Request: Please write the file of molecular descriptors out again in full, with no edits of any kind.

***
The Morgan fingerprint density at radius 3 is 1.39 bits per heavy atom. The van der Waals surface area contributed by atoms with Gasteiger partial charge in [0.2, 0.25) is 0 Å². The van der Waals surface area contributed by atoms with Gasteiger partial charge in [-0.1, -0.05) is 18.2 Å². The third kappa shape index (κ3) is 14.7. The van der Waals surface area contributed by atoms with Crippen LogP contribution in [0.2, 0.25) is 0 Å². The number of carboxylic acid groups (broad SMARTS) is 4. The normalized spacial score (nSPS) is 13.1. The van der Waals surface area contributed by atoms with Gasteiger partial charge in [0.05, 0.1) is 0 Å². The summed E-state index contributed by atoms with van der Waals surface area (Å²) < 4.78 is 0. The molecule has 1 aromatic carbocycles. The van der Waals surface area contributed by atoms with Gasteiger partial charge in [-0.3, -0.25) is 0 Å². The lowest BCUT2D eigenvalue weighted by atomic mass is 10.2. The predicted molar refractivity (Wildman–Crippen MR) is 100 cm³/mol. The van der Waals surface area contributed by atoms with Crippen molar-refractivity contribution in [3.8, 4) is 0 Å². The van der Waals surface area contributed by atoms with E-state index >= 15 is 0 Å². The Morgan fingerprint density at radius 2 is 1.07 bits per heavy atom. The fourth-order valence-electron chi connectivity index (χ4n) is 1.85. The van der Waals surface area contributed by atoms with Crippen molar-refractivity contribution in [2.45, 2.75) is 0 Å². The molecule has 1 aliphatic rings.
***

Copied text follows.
The Morgan fingerprint density at radius 3 is 1.39 bits per heavy atom. The van der Waals surface area contributed by atoms with Gasteiger partial charge in [0.2, 0.25) is 0 Å². The van der Waals surface area contributed by atoms with Gasteiger partial charge in [-0.1, -0.05) is 18.2 Å². The third kappa shape index (κ3) is 14.7. The van der Waals surface area contributed by atoms with Crippen LogP contribution in [0.2, 0.25) is 0 Å². The number of carboxylic acid groups (broad SMARTS) is 4. The normalized spacial score (nSPS) is 13.1. The van der Waals surface area contributed by atoms with Gasteiger partial charge in [0.05, 0.1) is 0 Å². The summed E-state index contributed by atoms with van der Waals surface area (Å²) < 4.78 is 0. The molecule has 1 aromatic carbocycles. The van der Waals surface area contributed by atoms with Gasteiger partial charge in [-0.3, -0.25) is 0 Å². The lowest BCUT2D eigenvalue weighted by atomic mass is 10.2. The predicted molar refractivity (Wildman–Crippen MR) is 100 cm³/mol. The van der Waals surface area contributed by atoms with Crippen molar-refractivity contribution in [3.8, 4) is 0 Å². The van der Waals surface area contributed by atoms with E-state index >= 15 is 0 Å². The Morgan fingerprint density at radius 2 is 1.07 bits per heavy atom. The fourth-order valence-electron chi connectivity index (χ4n) is 1.85. The van der Waals surface area contributed by atoms with Crippen molar-refractivity contribution in [2.45, 2.75) is 0 Å². The molecule has 1 aliphatic rings.